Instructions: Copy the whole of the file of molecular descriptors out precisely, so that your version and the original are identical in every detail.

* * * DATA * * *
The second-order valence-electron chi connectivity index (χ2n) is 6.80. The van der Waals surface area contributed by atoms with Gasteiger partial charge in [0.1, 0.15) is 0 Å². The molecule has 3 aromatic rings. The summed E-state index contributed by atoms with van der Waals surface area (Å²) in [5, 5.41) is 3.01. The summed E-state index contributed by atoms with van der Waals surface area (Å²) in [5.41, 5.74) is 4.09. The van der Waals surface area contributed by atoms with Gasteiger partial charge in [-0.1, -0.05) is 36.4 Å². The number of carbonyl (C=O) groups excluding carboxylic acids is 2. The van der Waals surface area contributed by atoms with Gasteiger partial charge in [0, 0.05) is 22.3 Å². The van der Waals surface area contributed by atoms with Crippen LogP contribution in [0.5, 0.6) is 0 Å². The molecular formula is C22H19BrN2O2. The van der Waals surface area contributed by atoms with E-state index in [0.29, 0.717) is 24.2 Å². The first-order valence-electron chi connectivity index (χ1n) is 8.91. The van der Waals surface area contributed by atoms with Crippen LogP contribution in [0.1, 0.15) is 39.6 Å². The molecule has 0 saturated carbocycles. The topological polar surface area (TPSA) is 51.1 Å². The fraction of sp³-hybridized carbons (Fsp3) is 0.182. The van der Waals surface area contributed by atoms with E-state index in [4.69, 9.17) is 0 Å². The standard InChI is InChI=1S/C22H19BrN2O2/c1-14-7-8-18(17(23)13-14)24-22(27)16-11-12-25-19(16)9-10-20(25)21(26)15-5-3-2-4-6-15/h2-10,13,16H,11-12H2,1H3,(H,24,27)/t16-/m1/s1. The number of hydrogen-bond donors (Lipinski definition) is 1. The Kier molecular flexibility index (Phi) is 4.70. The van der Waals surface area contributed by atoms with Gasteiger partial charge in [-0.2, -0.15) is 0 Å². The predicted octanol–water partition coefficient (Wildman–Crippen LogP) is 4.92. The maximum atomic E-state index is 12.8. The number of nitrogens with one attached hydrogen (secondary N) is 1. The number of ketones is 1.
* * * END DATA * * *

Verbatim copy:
The second-order valence-electron chi connectivity index (χ2n) is 6.80. The van der Waals surface area contributed by atoms with Gasteiger partial charge in [0.1, 0.15) is 0 Å². The molecule has 3 aromatic rings. The summed E-state index contributed by atoms with van der Waals surface area (Å²) in [5, 5.41) is 3.01. The summed E-state index contributed by atoms with van der Waals surface area (Å²) in [5.41, 5.74) is 4.09. The van der Waals surface area contributed by atoms with Gasteiger partial charge in [-0.1, -0.05) is 36.4 Å². The number of carbonyl (C=O) groups excluding carboxylic acids is 2. The van der Waals surface area contributed by atoms with Gasteiger partial charge in [0, 0.05) is 22.3 Å². The van der Waals surface area contributed by atoms with Crippen LogP contribution in [0.5, 0.6) is 0 Å². The molecular formula is C22H19BrN2O2. The van der Waals surface area contributed by atoms with E-state index in [0.29, 0.717) is 24.2 Å². The first-order valence-electron chi connectivity index (χ1n) is 8.91. The van der Waals surface area contributed by atoms with Crippen LogP contribution in [0.1, 0.15) is 39.6 Å². The molecule has 0 saturated carbocycles. The topological polar surface area (TPSA) is 51.1 Å². The fraction of sp³-hybridized carbons (Fsp3) is 0.182. The van der Waals surface area contributed by atoms with E-state index in [4.69, 9.17) is 0 Å². The standard InChI is InChI=1S/C22H19BrN2O2/c1-14-7-8-18(17(23)13-14)24-22(27)16-11-12-25-19(16)9-10-20(25)21(26)15-5-3-2-4-6-15/h2-10,13,16H,11-12H2,1H3,(H,24,27)/t16-/m1/s1. The number of hydrogen-bond donors (Lipinski definition) is 1. The Kier molecular flexibility index (Phi) is 4.70. The van der Waals surface area contributed by atoms with Gasteiger partial charge in [-0.2, -0.15) is 0 Å². The predicted octanol–water partition coefficient (Wildman–Crippen LogP) is 4.92. The maximum atomic E-state index is 12.8. The number of nitrogens with one attached hydrogen (secondary N) is 1. The number of ketones is 1.